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Two African American Students Punished by School for Wearing Box Braids

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A charter school in Massachusetts is catching heat after reprimanding two African American students for wearing braids. Parents of the students who suffered from the policy are claiming the latest crackdown is racist and is targeted specifically to African American students.

According The Boston Globe, Colleen Cook states her twin 15-year-old daughters, Deanna and Mya, have served multiple detentions and could be suspended from coming to school with box braids. The girls, who attend the Mystic Valley Regional Charter School, have reportedly gone against the school’s policy that prohibits hair extensions, hair coloring, makeup, nail polish, and tattoos. Cook, the adoptive mother of the girls, says the school is being insensitive to the diversity in its school.

“They teach them at a very high academic level and I appreciate that, and that’s why they go to the school,” Cook said to The Boston Globe. “But, unfortunately, they don’t have any sensitivity to diversity at all.”

Mystic Valley Regional Charter School issued a statement, obtained by Boston News 25,  defending its actions. It states the school serves a diverse population of students who go on to attend top colleges and universities.

The full statement reads:

“The Mystic Valley Regional Charter School serves a diverse student population from surrounding communities that include Everett, Medford and Malden, among other cities. The school consistently ranks among the top schools in Massachusetts in MCAS testing, SAT testing and college admissions. We send students from all walks of life, including those of color and those from limited means, to the best colleges and universities in the nation. One important reason for our students’ success is that we purposefully promote equity by focusing on what unites our students and reducing visible gaps between those of different means. Our policies, including those governing student appearance and attire, foster a culture that emphasizes education rather than style, fashion or materialism. Our policy on hair extensions, which tend to be very expensive, is consistent with, and a part of, the educational environment that we believe is so important to our students’ success.” – Alexander J. Dan, Interim School Director, Mystic Valley Regional Charter School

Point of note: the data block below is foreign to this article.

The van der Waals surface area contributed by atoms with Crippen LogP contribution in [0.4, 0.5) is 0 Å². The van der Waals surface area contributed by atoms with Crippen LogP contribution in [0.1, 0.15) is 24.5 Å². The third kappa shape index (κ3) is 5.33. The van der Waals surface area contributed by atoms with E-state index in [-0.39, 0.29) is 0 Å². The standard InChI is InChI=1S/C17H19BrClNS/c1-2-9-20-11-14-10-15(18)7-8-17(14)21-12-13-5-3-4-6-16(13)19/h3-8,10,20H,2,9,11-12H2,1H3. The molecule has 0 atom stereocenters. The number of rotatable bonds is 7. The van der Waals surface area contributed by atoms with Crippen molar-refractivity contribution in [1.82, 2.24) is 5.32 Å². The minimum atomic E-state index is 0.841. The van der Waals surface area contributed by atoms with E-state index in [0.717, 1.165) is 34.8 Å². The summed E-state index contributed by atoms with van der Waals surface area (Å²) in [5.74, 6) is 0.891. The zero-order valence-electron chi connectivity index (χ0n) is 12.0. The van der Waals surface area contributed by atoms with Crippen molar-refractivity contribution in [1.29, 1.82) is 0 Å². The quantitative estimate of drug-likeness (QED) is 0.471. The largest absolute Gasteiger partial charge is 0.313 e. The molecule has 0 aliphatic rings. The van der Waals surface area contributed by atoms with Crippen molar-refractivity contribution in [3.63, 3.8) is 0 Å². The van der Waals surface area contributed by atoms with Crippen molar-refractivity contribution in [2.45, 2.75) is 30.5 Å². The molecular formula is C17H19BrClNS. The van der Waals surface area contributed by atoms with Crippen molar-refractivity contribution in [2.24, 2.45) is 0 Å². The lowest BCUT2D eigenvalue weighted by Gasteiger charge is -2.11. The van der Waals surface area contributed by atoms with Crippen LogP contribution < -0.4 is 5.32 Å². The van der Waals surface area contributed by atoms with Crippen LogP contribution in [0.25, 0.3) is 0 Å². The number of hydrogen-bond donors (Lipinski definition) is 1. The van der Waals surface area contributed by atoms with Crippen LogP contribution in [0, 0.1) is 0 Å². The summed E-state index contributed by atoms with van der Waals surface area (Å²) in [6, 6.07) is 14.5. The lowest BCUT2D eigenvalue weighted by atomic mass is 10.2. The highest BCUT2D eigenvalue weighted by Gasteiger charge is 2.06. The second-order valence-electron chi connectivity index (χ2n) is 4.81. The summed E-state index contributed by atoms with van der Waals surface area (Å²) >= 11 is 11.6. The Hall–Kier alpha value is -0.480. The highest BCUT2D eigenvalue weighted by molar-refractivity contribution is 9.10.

Cook states that her daughters have worn braids before and never heard any objections from the school. However, in late April, the administration cracked down after students returned from spring break. She describes the moment her daughters had their hair inspected by the administration, saying, “They marched black and biracial children down the hall.”

According to The Boston Globe, Deanna and Mya refused to remove their braids and were forced to serve detention an hour before school started each day and an hour after school. The girls were also kicked out of after-school activities, including sports and the prom. The punishment has been particularly tough on Deanna, who runs track on the school’s team.

Along with Cook, two other mothers have come forward and said their black or biracial children have been reprimanded or questioned over their hair, which parents describe to be an expression of their culture. Per The Boston Globe, more than 40% of the students who attend the school are people of color, including 17% who are African American, according to the latest annual ranking from U.S. News & World Report.

Annette Namuddu states that her daughter, Lauren Kayondo, had also been affected by the policy not long before Cook’s daughters. She says her daughter was subjected to suspension after she refused to remove her braids. “It’s discrimination,” Namuddu continued. “I see white kids with colored hair and you are not supposed to color your hair, and they walk around like it’s nothing.” Namuddu also described an evening her daughter came home from school crying because she feels the school is picking on the African American students.

Kathy Granderson, mother of 14-year-old Jaden, says her daughter was one of the 20 girls taken to the office and was asked if they have “fake” hair. Granderson states about half of the girls received detention, except her daughter, who is biracial, did not.

Cook has contacted the NAACP and the state’s Anti-Defamation League to seek help for the situation at hand.

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